A Hundred Posts Later . . .


As I cross the one-hundredth threshold (perhaps a little later than I hoped), I congratulate myself for all the work I have done at The Pen-Dragon. Since I started this blog at the beginning of my study abroad in London, in the first days of 2014, I have loved writing and sharing my voice on the craft that has become a livelihood not a hobby. But at one-hundred posts to-date, I see a future where there is still much to be said, much to be written. I have arrived at a time when the path to achieve my ambitions is beginning to arrange itself. And the path is going to be hard. I welcome it. Nothing worthy is achieved without earning it. That being said, I wanted to speak briefly on forging new paths, and how people need to be careful when responding to the plans of people’s ambitions.

Everybody is so quick to tell you when something is hard. This happened to me recently while I’m exploring the boundaries of my career outside of writing. I don’t need to be told something is hard. What isn’t hard? If there were things that were easy, then everybody would be doing them! In fact, I should want it to be hard. That’s how I know I’m on to something great because not everybody will be doing it. I can be a pioneer not an inheritor of what is established. Other will be discouraged by the difficulty, the unconventional, the rare, the untapped.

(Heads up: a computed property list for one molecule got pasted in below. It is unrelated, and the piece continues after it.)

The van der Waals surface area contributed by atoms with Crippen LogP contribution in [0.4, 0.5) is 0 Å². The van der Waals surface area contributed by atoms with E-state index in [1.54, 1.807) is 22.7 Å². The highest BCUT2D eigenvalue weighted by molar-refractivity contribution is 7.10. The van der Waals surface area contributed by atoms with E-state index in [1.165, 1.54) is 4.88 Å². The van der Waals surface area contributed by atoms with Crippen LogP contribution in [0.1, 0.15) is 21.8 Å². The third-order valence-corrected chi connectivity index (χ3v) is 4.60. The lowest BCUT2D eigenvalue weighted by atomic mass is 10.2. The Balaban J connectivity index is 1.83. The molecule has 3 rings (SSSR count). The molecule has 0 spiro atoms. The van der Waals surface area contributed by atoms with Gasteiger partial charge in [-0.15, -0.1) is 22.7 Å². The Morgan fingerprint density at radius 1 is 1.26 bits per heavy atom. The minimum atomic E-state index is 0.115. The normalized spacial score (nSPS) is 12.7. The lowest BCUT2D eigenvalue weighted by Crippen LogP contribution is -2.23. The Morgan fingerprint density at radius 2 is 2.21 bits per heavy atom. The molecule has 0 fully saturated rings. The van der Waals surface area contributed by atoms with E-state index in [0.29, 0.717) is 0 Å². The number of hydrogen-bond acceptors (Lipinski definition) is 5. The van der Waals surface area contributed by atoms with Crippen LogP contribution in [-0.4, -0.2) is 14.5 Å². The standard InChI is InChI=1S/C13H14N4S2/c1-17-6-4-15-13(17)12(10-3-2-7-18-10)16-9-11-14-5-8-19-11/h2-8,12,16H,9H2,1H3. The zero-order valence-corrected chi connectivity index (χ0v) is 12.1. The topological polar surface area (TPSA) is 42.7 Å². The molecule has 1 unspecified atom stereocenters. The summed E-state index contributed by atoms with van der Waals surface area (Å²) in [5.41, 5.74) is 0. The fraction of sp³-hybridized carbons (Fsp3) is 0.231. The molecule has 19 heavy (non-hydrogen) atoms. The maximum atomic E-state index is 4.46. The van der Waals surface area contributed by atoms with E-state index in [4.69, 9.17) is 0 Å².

What people forget to mention is that the hard thing can be so much easier to accomplish with encouragement, support, and a willingness to help should I need aid. The caution those give to people prepared to embark on something difficult, something worthy of their passion is, I admit, not without good intention. However, when you’re standing behind a child about to dive on their own for the first time do you say, “oh that’s a hard thing to do”? As a swim coach myself, I say: NEVER. There are fewer crippling words to a first-timers’ ears than telling them diving is hard. No shit it is. They already know. What they need is a firm hand, a supportive voice, and a well of patience to instruct them, prepare them on how to achieve what they want.

By confiding in my ambition to do something that’s obviously hard, I’m secretly acknowledging my insecurity about the choice. It’s up to my confidant to recognize my apprehension and to prevent me from backing away from the edge of board.

Here’s to one-hundred more posts to The Pen-Dragon.


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